The areas that usually affect umpires are the knees; legs; backs and stamina, so if you just concentrate on these areas or just do a general overall program, anything is better than nothing. From personal experience, I know that if you wait until just before the season starts to try and get yourself in shape for the season, the first couple of weeks can be pure torture. So if it is just taking walks a couple of times a week to starting a full blown exercise program with a trainer, it can not only help you in your daily life but also help you in your umpiring.

So when someone asks “What are you going to do now that the Little League season is over?” I’ll just smile and know that when the season starts that I will be ready and prepared for whatever happens.

As the teams are being selected, starting their practices and preparing for their tournament games, we as umpires should also be preparing for the upcoming tournament games.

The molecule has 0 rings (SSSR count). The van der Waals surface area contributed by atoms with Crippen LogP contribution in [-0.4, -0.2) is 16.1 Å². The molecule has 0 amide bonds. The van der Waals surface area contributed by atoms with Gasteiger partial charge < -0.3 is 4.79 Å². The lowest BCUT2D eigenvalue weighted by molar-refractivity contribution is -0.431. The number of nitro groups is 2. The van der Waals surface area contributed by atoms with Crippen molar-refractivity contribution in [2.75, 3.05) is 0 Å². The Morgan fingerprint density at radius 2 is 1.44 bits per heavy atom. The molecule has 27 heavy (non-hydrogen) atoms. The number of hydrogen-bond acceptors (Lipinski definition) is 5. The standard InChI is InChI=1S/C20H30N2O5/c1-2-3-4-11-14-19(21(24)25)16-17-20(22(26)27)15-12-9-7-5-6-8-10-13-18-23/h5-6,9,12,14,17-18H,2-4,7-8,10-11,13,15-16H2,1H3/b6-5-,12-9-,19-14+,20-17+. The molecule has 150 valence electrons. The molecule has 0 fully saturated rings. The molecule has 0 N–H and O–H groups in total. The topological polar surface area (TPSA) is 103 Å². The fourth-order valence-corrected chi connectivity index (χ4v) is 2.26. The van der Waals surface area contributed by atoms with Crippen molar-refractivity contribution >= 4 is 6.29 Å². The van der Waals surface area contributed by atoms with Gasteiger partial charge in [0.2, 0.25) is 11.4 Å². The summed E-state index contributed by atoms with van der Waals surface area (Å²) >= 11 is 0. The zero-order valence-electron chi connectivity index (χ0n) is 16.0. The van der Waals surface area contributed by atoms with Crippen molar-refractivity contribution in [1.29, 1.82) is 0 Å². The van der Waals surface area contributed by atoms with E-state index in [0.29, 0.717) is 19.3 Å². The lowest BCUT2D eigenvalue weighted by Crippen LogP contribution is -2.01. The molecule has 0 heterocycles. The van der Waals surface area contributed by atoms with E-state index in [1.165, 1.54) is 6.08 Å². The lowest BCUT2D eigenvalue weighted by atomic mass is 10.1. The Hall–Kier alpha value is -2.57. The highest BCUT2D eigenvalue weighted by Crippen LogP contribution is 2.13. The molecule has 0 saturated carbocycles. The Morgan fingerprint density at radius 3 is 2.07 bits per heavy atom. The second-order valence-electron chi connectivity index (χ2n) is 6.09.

The first thing we should do is to go over, inventory and check all our umpire equipment. We should make sure it fits properly; check it carefully to make sure it will protect us; make sure it operates correctly and make sure it is clean and neat. If there is anything that needs repair or should be replaced then do it immediately before you take the field.

Secondly, we should check and go over our uniforms to make sure they are in good order and ready to go. Our pants and shirts should be cleaned and inspected to make sure that they do not have any rips or tears in them and that the proper patches are in the correct place on the shirt. We should inspect and polish our shoes to make sure they are in good condition and that they will protect us if the need should arise.

 We should check our hats that are going to be used during the tournament to make sure they are in good condition and not all sweat stained. It does not look very good when an umpire goes out on the field with his/her uniform in a sloppy or ragged condition with his/her shirt and/or pants wrinkled and/or dirty; with his/her shoes not shined and have sweat stains on his/her hat. Going out on the field in any of those conditions will give the impression that the umpire does not really care, or is untrained and it can cause the umpire to lose creditability and respect from all the people involved with, or are at, the game.